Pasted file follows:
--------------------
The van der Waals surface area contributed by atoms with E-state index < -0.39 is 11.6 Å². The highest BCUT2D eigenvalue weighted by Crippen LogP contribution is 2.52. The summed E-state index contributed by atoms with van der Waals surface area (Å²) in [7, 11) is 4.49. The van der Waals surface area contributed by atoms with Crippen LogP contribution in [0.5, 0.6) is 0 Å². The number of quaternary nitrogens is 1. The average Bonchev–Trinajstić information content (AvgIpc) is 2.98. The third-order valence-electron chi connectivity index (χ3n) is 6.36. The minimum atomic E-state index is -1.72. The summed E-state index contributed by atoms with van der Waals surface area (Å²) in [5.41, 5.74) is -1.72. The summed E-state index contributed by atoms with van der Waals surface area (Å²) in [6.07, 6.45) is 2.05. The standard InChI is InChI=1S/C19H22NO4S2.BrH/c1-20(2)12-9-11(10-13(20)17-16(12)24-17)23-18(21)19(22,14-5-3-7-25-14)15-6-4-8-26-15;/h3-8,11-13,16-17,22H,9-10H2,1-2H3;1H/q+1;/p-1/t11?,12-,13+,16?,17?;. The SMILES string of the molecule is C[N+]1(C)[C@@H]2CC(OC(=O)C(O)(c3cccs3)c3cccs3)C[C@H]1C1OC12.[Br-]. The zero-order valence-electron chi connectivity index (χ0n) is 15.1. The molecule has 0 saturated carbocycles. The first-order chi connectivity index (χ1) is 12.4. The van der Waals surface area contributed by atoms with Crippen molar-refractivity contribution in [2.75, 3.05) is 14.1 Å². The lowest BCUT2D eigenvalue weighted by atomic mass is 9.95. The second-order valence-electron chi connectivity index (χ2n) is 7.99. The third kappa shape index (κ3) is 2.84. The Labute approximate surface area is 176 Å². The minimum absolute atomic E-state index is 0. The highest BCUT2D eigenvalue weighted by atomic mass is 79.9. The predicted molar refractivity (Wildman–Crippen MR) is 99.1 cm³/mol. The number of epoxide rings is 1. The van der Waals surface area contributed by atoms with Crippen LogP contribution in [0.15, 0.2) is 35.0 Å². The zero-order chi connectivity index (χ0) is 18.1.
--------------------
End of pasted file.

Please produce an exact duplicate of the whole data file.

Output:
The van der Waals surface area contributed by atoms with E-state index < -0.39 is 11.6 Å². The highest BCUT2D eigenvalue weighted by Crippen LogP contribution is 2.52. The summed E-state index contributed by atoms with van der Waals surface area (Å²) in [7, 11) is 4.49. The van der Waals surface area contributed by atoms with Crippen LogP contribution in [0.5, 0.6) is 0 Å². The number of quaternary nitrogens is 1. The average Bonchev–Trinajstić information content (AvgIpc) is 2.98. The third-order valence-electron chi connectivity index (χ3n) is 6.36. The minimum atomic E-state index is -1.72. The summed E-state index contributed by atoms with van der Waals surface area (Å²) in [5.41, 5.74) is -1.72. The summed E-state index contributed by atoms with van der Waals surface area (Å²) in [6.07, 6.45) is 2.05. The standard InChI is InChI=1S/C19H22NO4S2.BrH/c1-20(2)12-9-11(10-13(20)17-16(12)24-17)23-18(21)19(22,14-5-3-7-25-14)15-6-4-8-26-15;/h3-8,11-13,16-17,22H,9-10H2,1-2H3;1H/q+1;/p-1/t11?,12-,13+,16?,17?;. The SMILES string of the molecule is C[N+]1(C)[C@@H]2CC(OC(=O)C(O)(c3cccs3)c3cccs3)C[C@H]1C1OC12.[Br-]. The zero-order valence-electron chi connectivity index (χ0n) is 15.1. The molecule has 0 saturated carbocycles. The first-order chi connectivity index (χ1) is 12.4. The van der Waals surface area contributed by atoms with Crippen molar-refractivity contribution in [2.75, 3.05) is 14.1 Å². The lowest BCUT2D eigenvalue weighted by atomic mass is 9.95. The second-order valence-electron chi connectivity index (χ2n) is 7.99. The third kappa shape index (κ3) is 2.84. The Labute approximate surface area is 176 Å². The minimum absolute atomic E-state index is 0. The highest BCUT2D eigenvalue weighted by atomic mass is 79.9. The predicted molar refractivity (Wildman–Crippen MR) is 99.1 cm³/mol. The number of epoxide rings is 1. The van der Waals surface area contributed by atoms with Crippen LogP contribution in [0.15, 0.2) is 35.0 Å². The zero-order chi connectivity index (χ0) is 18.1.